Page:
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Answering the call – Afghanistan veteran would do it all over again

Barrie Advance
9 November 2007

Orillia Today
23 November 2007

On Remembrance Day, Canadians honour the sacrifices of Canada’s war veterans. It’s also a time when Canadians most often think about our troops currently serving in harm’s way.

Canadians have answered the call to duty in numerous wars and peacekeeping missions, stretching from the South Africa War to the current mission in Afghanistan. For the first time since Korea, Canadians are involved in sustained combat.

Historically, Canadians have fielded the biggest non-conscript military. It just seems to be an inherent trait that Canadians are willing to serve their country.

With the current mission in Afghanistan never far from the headlines, Canadians are asking themselves if Canada should be involved or we should withdraw our troops.

There are many reasons why people choose to join the military and fight in far off lands, but a common reason cited by many military personnel is a sense of adventure, a desire to travel to distant places and possibly making a difference in the world.

These are some of the reasons given by past veterans (some things never change). While the possibility of dying is always a possibility, for many service members, serving in an operational field is why they joined in the first place.

One such person is Navy Lieutenant Anne Hopkins, a nurse with the Mental Health Support Unit at CFB Borden. Lt (N) Hopkins served in Afghanistan from January to August 2007, one of approximately 200 medical support personnel. An enthusiastic 29-year veteran of the Canadian Forces feels strongly that Canadians should be in Afghanistan helping to rebuild the country.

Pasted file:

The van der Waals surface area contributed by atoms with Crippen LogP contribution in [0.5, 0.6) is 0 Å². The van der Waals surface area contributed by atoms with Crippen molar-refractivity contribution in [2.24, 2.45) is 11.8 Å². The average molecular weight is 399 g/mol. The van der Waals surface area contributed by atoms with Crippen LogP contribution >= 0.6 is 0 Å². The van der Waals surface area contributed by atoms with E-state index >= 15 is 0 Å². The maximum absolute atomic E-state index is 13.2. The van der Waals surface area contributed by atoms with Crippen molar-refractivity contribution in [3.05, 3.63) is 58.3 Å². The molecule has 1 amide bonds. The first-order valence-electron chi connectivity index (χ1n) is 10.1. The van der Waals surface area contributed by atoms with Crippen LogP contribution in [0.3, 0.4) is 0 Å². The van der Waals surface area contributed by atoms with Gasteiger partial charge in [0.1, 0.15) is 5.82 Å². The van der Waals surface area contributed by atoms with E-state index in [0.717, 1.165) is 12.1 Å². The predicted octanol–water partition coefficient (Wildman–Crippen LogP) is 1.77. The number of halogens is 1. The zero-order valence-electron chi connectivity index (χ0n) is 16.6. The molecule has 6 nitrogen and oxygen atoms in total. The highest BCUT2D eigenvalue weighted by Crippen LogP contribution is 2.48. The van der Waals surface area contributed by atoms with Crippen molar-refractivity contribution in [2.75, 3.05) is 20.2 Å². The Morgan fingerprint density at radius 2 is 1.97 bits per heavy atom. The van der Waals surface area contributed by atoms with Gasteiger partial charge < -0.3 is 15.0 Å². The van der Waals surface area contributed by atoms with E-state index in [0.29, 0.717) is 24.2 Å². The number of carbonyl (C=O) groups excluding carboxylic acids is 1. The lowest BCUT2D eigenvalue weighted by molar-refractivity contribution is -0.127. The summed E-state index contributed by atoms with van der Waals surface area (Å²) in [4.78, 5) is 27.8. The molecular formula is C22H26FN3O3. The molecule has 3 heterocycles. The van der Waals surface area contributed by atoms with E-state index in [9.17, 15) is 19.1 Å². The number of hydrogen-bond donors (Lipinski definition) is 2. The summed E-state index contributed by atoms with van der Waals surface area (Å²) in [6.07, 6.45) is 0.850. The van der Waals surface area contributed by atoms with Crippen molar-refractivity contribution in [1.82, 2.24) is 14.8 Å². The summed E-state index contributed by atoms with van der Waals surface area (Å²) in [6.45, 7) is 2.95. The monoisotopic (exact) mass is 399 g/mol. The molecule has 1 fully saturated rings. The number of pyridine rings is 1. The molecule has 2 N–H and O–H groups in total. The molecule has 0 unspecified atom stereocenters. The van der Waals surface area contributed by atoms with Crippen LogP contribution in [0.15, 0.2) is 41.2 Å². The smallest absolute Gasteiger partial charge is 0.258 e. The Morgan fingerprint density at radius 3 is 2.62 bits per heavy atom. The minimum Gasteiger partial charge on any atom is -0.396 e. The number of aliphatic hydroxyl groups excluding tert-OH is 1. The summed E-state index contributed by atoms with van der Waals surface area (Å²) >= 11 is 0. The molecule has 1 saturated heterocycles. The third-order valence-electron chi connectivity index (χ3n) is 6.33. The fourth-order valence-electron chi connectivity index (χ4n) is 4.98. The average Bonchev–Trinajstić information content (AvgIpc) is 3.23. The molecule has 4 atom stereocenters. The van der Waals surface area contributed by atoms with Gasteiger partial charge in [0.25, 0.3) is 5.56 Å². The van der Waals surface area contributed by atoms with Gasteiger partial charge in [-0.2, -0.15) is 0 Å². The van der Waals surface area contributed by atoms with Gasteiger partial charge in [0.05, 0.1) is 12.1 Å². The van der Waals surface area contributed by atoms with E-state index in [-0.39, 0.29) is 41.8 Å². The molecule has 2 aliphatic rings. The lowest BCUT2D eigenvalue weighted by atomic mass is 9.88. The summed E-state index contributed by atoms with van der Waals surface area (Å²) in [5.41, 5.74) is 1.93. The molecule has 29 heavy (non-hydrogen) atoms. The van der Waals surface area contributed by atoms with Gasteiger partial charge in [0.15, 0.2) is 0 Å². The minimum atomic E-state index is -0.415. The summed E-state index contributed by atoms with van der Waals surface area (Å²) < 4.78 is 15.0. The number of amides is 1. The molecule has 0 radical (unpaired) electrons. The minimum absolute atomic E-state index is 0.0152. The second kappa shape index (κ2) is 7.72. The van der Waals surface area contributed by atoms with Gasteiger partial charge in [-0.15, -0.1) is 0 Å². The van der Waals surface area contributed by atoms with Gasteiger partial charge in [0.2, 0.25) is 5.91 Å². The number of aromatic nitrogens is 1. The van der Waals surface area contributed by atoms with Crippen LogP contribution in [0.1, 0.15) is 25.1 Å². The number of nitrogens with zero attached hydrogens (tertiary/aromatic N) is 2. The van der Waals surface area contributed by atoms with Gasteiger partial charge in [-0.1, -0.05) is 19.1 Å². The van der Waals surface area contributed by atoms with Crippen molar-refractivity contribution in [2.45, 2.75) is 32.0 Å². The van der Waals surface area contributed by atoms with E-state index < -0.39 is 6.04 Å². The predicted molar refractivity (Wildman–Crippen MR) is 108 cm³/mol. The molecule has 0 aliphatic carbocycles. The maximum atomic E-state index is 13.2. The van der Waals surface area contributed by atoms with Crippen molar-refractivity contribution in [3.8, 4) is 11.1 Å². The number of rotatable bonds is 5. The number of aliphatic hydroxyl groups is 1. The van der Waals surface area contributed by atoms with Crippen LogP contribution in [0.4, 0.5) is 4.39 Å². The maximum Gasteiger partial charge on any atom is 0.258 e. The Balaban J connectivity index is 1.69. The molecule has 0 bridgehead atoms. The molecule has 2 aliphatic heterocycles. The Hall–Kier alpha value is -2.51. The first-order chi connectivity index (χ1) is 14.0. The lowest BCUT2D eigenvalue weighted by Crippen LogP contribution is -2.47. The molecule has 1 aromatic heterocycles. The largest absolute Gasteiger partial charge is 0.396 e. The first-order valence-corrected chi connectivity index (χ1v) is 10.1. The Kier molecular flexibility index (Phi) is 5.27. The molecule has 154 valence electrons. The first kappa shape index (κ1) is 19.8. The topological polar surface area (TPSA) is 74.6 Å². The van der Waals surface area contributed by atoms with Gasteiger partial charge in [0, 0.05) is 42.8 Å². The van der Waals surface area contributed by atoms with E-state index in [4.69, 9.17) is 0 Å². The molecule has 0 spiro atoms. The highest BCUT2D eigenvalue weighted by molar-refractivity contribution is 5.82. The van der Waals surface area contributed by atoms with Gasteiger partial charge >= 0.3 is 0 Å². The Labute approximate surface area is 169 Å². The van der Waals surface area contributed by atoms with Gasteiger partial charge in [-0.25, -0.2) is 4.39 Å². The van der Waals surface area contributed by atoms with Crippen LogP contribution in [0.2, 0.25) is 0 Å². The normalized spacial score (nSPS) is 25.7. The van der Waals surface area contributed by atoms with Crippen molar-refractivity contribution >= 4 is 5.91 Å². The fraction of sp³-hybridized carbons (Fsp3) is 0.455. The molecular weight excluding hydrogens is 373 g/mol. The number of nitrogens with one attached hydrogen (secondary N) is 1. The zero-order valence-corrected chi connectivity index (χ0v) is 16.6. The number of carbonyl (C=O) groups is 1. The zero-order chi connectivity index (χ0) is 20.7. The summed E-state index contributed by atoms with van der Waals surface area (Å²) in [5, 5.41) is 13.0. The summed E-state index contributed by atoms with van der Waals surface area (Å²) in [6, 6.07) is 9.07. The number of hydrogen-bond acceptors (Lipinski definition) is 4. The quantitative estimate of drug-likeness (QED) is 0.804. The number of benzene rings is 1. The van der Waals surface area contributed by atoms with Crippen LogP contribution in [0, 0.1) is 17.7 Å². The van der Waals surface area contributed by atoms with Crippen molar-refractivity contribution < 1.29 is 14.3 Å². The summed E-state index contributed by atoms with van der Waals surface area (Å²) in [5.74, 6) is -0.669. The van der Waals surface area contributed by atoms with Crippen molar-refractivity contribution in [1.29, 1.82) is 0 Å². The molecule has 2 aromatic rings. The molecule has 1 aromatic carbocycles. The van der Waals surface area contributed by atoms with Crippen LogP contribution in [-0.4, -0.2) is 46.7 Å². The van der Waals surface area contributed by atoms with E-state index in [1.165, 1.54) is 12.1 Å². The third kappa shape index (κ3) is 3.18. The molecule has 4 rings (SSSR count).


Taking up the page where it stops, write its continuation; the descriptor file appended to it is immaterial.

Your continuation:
Hopkins originally joined the Army Reserve in 1978 with the Royal Newfoundland Regiment. She transferred to the Regular Force in 1984 and over the years served at various health care facilities in CFB s Gagetown, St.. Jean, Winnipeg, Halifax, Shearwater and Borden.

Married to Clayton, a former 24 year member of the Canadian Army, for the past 21 years, Hopkins says her husband and 20 year old son are very supportive of her military career and service in Afghanistan. ‘When I say that maybe it’s time to retire, he convinces me to stay,’ says Hopkins of her husband. Hopkins thinks this is a wonderful time to be serving in the forces with lots of opportunities to make a positive difference. Although being away from family and the long work hours can be hard; the good times stand out in her memory more than the bad times.

Hopkins admitted to being a little apprehensive about the prospect of serving in a war zone, that feeling quickly dissipated once she arrived in the country. ‘You get to do the job that you trained to do. Esprit de corps has never been higher.’

Although the possibility of being injured or worse was always in the back of her mind, ‘It is the last thing you think about. You just want to get the job done,’ advises Hopkins, who would go gladly back to Afghanistan if needed.

First in Hopkins mind was providing good mental health care to Canadian and coalition forces, along with some care to local Afghanis when needed. Additionally, a sense of pride; a feeling that you are representing your country for the betterment of another country, is another positive aspect of the mission in Afghanistan.

‘The local Afghans are very appreciative of Canadians and feel safe and comfortable with us because they know they will get top notch care,’ says Hopkins, who saw Afghans being treated at the Canadian led multinational hospital.